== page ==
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I would like to know if every finite group is an extension of some group by another. Thanks

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Every group is an extension of itself by the trivial group. Or, do you mean something else? –  Zev Chonoles Jun 8 '12 at 20:50
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Or of the trivial group by itself. =] –  Tara B Jun 8 '12 at 20:51
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The group with one element is an extension of itself by itself, but that is not very interesting. A group with two elements is an extension of itself by a group of one element, but that is still not very interesting. To be an interesting extension, it must have a normal subgroup that has more than one element, but not all of the elements. The groups that are not interesting extensions are called simple groups. –  Jack Schmidt Jun 8 '12 at 20:51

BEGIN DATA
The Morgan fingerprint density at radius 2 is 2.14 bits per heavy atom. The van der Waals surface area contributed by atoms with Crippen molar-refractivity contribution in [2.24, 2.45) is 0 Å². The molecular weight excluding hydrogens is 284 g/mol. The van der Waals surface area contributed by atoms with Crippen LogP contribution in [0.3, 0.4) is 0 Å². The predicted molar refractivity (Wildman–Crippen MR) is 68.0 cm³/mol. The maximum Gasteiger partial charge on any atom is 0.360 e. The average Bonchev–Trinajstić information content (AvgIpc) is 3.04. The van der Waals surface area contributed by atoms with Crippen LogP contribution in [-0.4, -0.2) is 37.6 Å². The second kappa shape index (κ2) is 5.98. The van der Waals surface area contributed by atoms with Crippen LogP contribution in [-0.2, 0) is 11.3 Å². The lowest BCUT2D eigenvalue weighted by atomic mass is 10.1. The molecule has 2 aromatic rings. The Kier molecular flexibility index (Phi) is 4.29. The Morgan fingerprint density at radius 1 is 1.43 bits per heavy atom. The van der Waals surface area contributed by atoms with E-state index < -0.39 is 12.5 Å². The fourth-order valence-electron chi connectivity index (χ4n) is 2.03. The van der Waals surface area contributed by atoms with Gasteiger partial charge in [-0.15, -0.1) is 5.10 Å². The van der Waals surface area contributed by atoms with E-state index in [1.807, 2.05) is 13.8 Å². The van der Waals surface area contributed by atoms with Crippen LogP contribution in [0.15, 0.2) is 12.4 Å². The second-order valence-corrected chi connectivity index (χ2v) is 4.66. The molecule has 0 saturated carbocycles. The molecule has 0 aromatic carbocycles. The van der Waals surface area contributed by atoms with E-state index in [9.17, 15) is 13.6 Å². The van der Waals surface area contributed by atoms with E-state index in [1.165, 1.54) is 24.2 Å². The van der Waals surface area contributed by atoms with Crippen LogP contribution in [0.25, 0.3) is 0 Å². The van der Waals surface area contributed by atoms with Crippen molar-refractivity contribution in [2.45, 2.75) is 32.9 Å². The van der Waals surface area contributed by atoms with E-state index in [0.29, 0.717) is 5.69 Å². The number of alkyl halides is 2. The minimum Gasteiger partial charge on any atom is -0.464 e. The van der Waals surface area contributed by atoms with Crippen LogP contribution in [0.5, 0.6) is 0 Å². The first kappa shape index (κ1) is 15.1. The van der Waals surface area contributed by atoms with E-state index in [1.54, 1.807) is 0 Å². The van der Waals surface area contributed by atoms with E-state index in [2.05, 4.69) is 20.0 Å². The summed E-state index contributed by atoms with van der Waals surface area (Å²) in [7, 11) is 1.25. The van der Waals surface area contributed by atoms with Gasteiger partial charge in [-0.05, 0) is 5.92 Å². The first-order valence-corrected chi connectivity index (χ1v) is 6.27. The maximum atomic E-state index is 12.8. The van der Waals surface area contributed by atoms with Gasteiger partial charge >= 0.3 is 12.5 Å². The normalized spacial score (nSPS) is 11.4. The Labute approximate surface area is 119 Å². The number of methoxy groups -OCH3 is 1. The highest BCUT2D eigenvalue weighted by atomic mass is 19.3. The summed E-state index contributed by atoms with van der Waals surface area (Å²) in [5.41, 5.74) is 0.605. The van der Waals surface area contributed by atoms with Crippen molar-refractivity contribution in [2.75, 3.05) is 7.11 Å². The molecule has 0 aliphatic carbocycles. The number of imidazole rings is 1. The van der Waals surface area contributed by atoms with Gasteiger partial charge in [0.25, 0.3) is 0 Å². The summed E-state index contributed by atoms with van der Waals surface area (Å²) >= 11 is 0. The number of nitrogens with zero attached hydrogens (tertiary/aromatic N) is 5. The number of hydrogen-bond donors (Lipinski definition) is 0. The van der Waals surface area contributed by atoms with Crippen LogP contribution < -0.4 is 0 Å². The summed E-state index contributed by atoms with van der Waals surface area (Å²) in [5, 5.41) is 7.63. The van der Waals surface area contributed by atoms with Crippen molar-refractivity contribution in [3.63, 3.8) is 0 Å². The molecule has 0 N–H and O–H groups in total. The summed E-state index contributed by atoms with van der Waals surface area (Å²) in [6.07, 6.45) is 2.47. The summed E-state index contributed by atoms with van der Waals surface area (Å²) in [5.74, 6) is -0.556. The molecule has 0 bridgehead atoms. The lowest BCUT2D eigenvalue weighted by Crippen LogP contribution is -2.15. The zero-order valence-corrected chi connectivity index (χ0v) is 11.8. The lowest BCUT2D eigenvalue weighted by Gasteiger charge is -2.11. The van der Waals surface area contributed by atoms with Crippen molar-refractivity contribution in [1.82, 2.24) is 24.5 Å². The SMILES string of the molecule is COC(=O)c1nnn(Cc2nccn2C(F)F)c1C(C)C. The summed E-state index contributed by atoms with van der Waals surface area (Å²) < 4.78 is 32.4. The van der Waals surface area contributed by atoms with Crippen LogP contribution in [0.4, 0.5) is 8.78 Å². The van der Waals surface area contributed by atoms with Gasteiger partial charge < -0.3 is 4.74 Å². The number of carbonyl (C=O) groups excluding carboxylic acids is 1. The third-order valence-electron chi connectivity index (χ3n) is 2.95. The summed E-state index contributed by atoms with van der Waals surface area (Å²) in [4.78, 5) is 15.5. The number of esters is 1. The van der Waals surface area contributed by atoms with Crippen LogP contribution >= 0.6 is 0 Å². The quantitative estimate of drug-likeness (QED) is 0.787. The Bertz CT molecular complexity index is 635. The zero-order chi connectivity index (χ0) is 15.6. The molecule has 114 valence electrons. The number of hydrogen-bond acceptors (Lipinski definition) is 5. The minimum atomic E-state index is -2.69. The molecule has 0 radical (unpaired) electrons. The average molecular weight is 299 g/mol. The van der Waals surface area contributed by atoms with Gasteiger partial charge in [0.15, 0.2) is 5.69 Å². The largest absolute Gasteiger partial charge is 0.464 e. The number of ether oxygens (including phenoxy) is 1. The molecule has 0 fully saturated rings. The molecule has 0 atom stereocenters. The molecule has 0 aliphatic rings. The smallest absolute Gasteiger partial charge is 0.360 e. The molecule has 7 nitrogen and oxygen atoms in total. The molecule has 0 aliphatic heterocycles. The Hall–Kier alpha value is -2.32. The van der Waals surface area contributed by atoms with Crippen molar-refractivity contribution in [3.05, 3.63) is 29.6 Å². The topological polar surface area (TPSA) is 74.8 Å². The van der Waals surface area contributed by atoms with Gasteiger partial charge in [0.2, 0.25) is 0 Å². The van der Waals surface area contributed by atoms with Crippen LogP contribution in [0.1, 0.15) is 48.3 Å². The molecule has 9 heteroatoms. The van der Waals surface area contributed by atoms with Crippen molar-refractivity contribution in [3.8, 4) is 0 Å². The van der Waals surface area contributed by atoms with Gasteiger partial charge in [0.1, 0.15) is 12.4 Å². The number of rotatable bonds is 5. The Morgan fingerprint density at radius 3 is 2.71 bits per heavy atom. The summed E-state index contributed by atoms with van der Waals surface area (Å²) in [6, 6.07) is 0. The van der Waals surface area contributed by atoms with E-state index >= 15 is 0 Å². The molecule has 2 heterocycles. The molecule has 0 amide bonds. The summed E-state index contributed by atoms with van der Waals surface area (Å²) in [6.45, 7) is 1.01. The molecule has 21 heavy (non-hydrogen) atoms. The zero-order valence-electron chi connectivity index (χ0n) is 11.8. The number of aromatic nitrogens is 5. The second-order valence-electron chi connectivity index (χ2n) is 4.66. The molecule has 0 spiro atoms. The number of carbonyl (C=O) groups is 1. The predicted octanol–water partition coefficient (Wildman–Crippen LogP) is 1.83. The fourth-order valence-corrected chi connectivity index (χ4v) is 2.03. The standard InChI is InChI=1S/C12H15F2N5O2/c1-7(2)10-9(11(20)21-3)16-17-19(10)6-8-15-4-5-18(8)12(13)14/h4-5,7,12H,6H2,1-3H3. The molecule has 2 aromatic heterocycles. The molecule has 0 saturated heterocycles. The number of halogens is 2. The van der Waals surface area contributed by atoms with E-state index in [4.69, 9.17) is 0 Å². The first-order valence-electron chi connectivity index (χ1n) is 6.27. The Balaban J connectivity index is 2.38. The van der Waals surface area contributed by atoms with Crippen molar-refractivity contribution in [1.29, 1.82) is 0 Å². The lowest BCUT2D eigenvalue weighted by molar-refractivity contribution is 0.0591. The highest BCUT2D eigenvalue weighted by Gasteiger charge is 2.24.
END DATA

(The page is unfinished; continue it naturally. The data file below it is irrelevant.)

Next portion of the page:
@Jack: I think that would probably do for an answer (perhaps including an example of a simple group). –  Tara B Jun 8 '12 at 20:51

1 Answer 1

The group with one element is an extension of itself by itself, but that is not very interesting. A group with two elements is an extension of itself by a group of one element, but that is still not very interesting. To be an interesting extension, it must have a normal subgroup that has more than one element, but not all of the elements. The groups that are not interesting extensions are called simple groups, though usually the group with one element is not considered simple, but "trivial".

For example the additive groups $\mathbb{Z}/p\mathbb{Z}$ of integers mod p, where p is a prime are all simple groups.

The orientation-preserving symmetries of a regular icosahedron are a simple group of order 60.

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